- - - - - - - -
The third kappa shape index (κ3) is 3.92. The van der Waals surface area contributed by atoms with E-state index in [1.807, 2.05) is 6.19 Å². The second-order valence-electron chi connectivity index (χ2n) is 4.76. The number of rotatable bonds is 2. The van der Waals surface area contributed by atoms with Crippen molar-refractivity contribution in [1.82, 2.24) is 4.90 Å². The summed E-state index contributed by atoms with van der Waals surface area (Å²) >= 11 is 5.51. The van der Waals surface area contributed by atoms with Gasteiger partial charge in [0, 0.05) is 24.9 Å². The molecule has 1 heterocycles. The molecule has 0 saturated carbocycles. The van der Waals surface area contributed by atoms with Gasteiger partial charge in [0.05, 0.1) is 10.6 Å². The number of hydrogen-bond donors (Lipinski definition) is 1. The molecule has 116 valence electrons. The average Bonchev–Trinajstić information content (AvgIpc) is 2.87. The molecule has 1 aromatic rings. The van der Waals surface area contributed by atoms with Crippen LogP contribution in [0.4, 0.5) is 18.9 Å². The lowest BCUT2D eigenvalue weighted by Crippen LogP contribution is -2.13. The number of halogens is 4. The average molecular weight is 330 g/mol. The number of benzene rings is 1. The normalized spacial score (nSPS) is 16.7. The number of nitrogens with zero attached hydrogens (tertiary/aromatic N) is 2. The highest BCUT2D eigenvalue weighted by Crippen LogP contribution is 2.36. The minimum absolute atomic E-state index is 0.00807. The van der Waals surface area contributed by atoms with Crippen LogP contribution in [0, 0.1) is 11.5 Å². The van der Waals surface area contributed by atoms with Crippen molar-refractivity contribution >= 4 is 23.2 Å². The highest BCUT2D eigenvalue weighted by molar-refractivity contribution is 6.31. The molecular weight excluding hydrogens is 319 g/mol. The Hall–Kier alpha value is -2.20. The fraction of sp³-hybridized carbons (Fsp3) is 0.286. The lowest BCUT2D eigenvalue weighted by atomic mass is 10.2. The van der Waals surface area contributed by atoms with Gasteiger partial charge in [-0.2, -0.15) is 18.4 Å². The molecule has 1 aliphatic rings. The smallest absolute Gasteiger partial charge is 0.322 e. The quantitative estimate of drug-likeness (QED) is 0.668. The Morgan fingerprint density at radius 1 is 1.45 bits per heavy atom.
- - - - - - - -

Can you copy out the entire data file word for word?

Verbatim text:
The third kappa shape index (κ3) is 3.92. The van der Waals surface area contributed by atoms with E-state index in [1.807, 2.05) is 6.19 Å². The second-order valence-electron chi connectivity index (χ2n) is 4.76. The number of rotatable bonds is 2. The van der Waals surface area contributed by atoms with Crippen molar-refractivity contribution in [1.82, 2.24) is 4.90 Å². The summed E-state index contributed by atoms with van der Waals surface area (Å²) >= 11 is 5.51. The van der Waals surface area contributed by atoms with Gasteiger partial charge in [0, 0.05) is 24.9 Å². The molecule has 1 heterocycles. The molecule has 0 saturated carbocycles. The van der Waals surface area contributed by atoms with Gasteiger partial charge in [0.05, 0.1) is 10.6 Å². The number of hydrogen-bond donors (Lipinski definition) is 1. The molecule has 116 valence electrons. The average Bonchev–Trinajstić information content (AvgIpc) is 2.87. The molecule has 1 aromatic rings. The van der Waals surface area contributed by atoms with Crippen LogP contribution in [0.4, 0.5) is 18.9 Å². The lowest BCUT2D eigenvalue weighted by Crippen LogP contribution is -2.13. The number of halogens is 4. The average molecular weight is 330 g/mol. The number of benzene rings is 1. The normalized spacial score (nSPS) is 16.7. The number of nitrogens with zero attached hydrogens (tertiary/aromatic N) is 2. The highest BCUT2D eigenvalue weighted by Crippen LogP contribution is 2.36. The minimum absolute atomic E-state index is 0.00807. The van der Waals surface area contributed by atoms with Crippen LogP contribution in [0, 0.1) is 11.5 Å². The van der Waals surface area contributed by atoms with Crippen molar-refractivity contribution >= 4 is 23.2 Å². The highest BCUT2D eigenvalue weighted by molar-refractivity contribution is 6.31. The molecular weight excluding hydrogens is 319 g/mol. The Hall–Kier alpha value is -2.20. The fraction of sp³-hybridized carbons (Fsp3) is 0.286. The lowest BCUT2D eigenvalue weighted by atomic mass is 10.2. The van der Waals surface area contributed by atoms with Gasteiger partial charge in [-0.2, -0.15) is 18.4 Å². The molecule has 1 aliphatic rings. The smallest absolute Gasteiger partial charge is 0.322 e. The quantitative estimate of drug-likeness (QED) is 0.668. The Morgan fingerprint density at radius 1 is 1.45 bits per heavy atom.